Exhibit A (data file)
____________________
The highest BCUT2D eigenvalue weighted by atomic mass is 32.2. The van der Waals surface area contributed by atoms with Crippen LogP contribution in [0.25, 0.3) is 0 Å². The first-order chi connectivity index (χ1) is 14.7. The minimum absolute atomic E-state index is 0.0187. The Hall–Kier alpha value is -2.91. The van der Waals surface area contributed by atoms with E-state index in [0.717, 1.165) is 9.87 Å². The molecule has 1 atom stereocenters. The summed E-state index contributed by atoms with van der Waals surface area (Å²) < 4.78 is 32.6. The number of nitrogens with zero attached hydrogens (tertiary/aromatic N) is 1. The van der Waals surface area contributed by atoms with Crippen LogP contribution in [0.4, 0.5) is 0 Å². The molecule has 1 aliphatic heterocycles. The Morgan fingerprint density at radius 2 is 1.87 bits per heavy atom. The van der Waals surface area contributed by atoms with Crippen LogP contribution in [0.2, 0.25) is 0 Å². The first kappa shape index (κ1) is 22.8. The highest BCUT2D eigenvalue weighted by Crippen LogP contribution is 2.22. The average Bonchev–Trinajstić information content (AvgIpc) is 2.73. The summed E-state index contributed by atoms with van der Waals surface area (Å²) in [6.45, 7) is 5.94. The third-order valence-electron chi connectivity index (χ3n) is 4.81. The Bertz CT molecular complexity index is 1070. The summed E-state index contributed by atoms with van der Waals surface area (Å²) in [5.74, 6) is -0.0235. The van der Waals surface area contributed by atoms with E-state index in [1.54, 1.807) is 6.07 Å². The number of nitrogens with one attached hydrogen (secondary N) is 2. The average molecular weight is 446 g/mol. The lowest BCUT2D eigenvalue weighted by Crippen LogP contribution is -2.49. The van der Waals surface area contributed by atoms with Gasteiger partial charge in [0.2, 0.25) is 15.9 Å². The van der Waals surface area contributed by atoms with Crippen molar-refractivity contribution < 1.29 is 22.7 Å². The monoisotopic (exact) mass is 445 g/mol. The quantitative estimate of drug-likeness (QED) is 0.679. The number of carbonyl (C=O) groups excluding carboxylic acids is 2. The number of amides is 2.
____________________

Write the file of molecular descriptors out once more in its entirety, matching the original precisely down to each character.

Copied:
The highest BCUT2D eigenvalue weighted by atomic mass is 32.2. The van der Waals surface area contributed by atoms with Crippen LogP contribution in [0.25, 0.3) is 0 Å². The first-order chi connectivity index (χ1) is 14.7. The minimum absolute atomic E-state index is 0.0187. The Hall–Kier alpha value is -2.91. The van der Waals surface area contributed by atoms with E-state index in [0.717, 1.165) is 9.87 Å². The molecule has 1 atom stereocenters. The summed E-state index contributed by atoms with van der Waals surface area (Å²) < 4.78 is 32.6. The number of nitrogens with zero attached hydrogens (tertiary/aromatic N) is 1. The van der Waals surface area contributed by atoms with Crippen LogP contribution in [0.4, 0.5) is 0 Å². The molecule has 1 aliphatic heterocycles. The Morgan fingerprint density at radius 2 is 1.87 bits per heavy atom. The van der Waals surface area contributed by atoms with Crippen LogP contribution in [0.2, 0.25) is 0 Å². The first kappa shape index (κ1) is 22.8. The highest BCUT2D eigenvalue weighted by Crippen LogP contribution is 2.22. The average Bonchev–Trinajstić information content (AvgIpc) is 2.73. The summed E-state index contributed by atoms with van der Waals surface area (Å²) in [6.45, 7) is 5.94. The third-order valence-electron chi connectivity index (χ3n) is 4.81. The Bertz CT molecular complexity index is 1070. The summed E-state index contributed by atoms with van der Waals surface area (Å²) in [5.74, 6) is -0.0235. The van der Waals surface area contributed by atoms with E-state index in [1.54, 1.807) is 6.07 Å². The number of nitrogens with one attached hydrogen (secondary N) is 2. The average molecular weight is 446 g/mol. The lowest BCUT2D eigenvalue weighted by Crippen LogP contribution is -2.49. The van der Waals surface area contributed by atoms with Gasteiger partial charge in [0.2, 0.25) is 15.9 Å². The van der Waals surface area contributed by atoms with Crippen molar-refractivity contribution < 1.29 is 22.7 Å². The monoisotopic (exact) mass is 445 g/mol. The quantitative estimate of drug-likeness (QED) is 0.679. The number of carbonyl (C=O) groups excluding carboxylic acids is 2. The number of amides is 2.